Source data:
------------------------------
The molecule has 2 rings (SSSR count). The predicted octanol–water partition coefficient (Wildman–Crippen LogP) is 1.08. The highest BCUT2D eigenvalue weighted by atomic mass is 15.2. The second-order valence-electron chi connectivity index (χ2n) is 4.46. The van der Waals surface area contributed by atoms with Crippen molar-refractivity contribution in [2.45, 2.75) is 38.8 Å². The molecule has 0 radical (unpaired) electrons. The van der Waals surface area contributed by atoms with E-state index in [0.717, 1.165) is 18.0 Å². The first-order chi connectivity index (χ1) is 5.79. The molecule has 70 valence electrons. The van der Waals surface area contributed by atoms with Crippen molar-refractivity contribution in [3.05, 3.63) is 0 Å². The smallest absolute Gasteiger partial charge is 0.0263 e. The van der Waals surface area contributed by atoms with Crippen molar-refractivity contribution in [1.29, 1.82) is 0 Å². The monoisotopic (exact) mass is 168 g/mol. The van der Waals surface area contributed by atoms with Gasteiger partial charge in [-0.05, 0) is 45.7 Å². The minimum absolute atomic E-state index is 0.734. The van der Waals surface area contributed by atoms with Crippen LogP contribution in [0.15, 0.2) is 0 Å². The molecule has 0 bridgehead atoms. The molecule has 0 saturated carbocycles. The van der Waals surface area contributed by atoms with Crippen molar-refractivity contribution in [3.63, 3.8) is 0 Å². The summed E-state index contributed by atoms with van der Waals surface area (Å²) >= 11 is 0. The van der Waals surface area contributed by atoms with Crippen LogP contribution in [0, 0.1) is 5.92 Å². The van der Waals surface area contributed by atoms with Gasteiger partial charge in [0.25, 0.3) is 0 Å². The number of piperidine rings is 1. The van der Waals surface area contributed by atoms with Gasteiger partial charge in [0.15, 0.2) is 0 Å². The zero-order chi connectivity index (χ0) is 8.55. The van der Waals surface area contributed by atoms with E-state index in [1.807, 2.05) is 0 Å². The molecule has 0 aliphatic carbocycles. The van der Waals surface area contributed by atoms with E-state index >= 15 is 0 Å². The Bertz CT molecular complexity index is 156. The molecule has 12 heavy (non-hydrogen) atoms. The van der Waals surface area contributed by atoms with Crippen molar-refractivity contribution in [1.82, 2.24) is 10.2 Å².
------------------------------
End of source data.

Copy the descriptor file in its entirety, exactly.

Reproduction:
The molecule has 2 rings (SSSR count). The predicted octanol–water partition coefficient (Wildman–Crippen LogP) is 1.08. The highest BCUT2D eigenvalue weighted by atomic mass is 15.2. The second-order valence-electron chi connectivity index (χ2n) is 4.46. The van der Waals surface area contributed by atoms with Crippen molar-refractivity contribution in [2.45, 2.75) is 38.8 Å². The molecule has 0 radical (unpaired) electrons. The van der Waals surface area contributed by atoms with E-state index in [0.717, 1.165) is 18.0 Å². The first-order chi connectivity index (χ1) is 5.79. The molecule has 70 valence electrons. The van der Waals surface area contributed by atoms with Crippen molar-refractivity contribution in [3.05, 3.63) is 0 Å². The smallest absolute Gasteiger partial charge is 0.0263 e. The van der Waals surface area contributed by atoms with Crippen molar-refractivity contribution in [1.29, 1.82) is 0 Å². The monoisotopic (exact) mass is 168 g/mol. The van der Waals surface area contributed by atoms with Gasteiger partial charge in [-0.05, 0) is 45.7 Å². The minimum absolute atomic E-state index is 0.734. The van der Waals surface area contributed by atoms with Crippen LogP contribution in [0.15, 0.2) is 0 Å². The molecule has 0 bridgehead atoms. The molecule has 0 saturated carbocycles. The van der Waals surface area contributed by atoms with Crippen molar-refractivity contribution in [3.63, 3.8) is 0 Å². The summed E-state index contributed by atoms with van der Waals surface area (Å²) >= 11 is 0. The van der Waals surface area contributed by atoms with Crippen LogP contribution in [0, 0.1) is 5.92 Å². The van der Waals surface area contributed by atoms with Gasteiger partial charge in [0.25, 0.3) is 0 Å². The number of piperidine rings is 1. The van der Waals surface area contributed by atoms with Gasteiger partial charge in [0.15, 0.2) is 0 Å². The zero-order chi connectivity index (χ0) is 8.55. The van der Waals surface area contributed by atoms with E-state index in [1.807, 2.05) is 0 Å². The molecule has 0 aliphatic carbocycles. The van der Waals surface area contributed by atoms with E-state index >= 15 is 0 Å². The Bertz CT molecular complexity index is 156. The molecule has 12 heavy (non-hydrogen) atoms. The van der Waals surface area contributed by atoms with Crippen molar-refractivity contribution in [1.82, 2.24) is 10.2 Å².